Civil rights groups in Illinois had reason to celebrate at the end of January, as Governor Pat Quinn signed into law a measure allowing civil unions for same-sex couples.
Just over a week later, their neighbors to the east are facing renewed efforts to limit the rights of gay and lesbian partnerships.
An amendment to Indiana's state constitution that would ban gay marriage and civil unions in the state cleared an important hurdle on Monday, passing out of a House committee and headed for a vote by the full body.
This isn't the first time that such an amendment has advanced in the state. In 2005, both houses of the Indiana's legislature passed a gay marriage ban. Fortunately for promoters of marriage equality, though, the process of amending the Indiana constitution is a complicated one: any proposed amendment must pass both houses in two consecutive legislative terms, and when the Democrats took control of the State House in 2006, the measure failed.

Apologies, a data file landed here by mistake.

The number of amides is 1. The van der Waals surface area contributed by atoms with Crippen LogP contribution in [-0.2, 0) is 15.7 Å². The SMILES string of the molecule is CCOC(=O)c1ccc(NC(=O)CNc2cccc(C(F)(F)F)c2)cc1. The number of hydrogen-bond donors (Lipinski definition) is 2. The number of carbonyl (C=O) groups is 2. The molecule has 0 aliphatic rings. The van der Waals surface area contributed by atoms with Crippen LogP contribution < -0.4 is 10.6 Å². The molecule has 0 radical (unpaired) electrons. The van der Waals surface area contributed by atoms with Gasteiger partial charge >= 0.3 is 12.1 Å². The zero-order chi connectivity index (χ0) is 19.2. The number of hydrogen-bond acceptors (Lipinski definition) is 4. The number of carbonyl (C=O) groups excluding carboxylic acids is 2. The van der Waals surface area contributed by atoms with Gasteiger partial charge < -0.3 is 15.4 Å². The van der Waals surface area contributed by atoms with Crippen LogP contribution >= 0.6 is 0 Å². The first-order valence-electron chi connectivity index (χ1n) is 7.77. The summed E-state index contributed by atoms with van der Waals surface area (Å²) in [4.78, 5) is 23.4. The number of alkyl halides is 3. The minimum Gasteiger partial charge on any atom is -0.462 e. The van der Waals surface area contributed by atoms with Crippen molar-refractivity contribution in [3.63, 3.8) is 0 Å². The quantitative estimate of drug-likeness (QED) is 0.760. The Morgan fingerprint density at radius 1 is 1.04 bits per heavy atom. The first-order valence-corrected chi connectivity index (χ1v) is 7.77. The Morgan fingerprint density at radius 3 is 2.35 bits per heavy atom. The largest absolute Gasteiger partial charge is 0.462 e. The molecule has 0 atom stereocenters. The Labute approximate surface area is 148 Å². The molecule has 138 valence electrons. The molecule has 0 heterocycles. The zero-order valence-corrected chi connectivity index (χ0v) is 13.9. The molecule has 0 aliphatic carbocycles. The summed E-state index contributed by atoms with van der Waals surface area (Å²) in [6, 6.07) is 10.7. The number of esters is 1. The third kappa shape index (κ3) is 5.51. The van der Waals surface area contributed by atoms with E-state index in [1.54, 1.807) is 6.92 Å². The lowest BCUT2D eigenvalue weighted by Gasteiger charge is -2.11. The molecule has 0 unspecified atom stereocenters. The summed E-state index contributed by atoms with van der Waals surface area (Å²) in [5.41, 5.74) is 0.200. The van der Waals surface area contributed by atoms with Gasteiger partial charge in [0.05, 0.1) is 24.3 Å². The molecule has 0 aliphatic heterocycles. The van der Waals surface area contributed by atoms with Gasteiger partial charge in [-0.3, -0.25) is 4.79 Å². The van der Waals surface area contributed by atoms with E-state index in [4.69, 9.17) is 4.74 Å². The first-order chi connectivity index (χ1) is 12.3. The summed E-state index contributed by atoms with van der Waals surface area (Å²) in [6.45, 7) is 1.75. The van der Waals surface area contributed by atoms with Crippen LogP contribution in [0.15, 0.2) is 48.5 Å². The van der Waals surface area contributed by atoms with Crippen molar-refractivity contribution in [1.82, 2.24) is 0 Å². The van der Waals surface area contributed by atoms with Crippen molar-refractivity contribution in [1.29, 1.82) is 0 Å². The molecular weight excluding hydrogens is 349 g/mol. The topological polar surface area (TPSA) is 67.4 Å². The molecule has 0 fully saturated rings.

Now that Republicans have swept back into power, it's back with a vengeance, according to the Chicago Tribune. The proposal got through committee by an 8-4 margin, with the vote split exactly along party lines.
But as WBEZ reports, support for the amendment isn't only Republican. At least one Democrat, 69th District Rep. David Cheatham, laid out his argument for the amendment:
"Since we have a state law already, why do we need to have this part of the constitution?" Cheatham, of North Vernon, asked. "My view on that is this: We have laws that deal with situations. We have a constitution that deals with foundation issues; fundamental issues. This is a foundation, fundamental issue. Marriage between one man and one woman."
Even if it passes both houses this term, and again in the 2013-2014 session, it would still have to be approved by popular vote.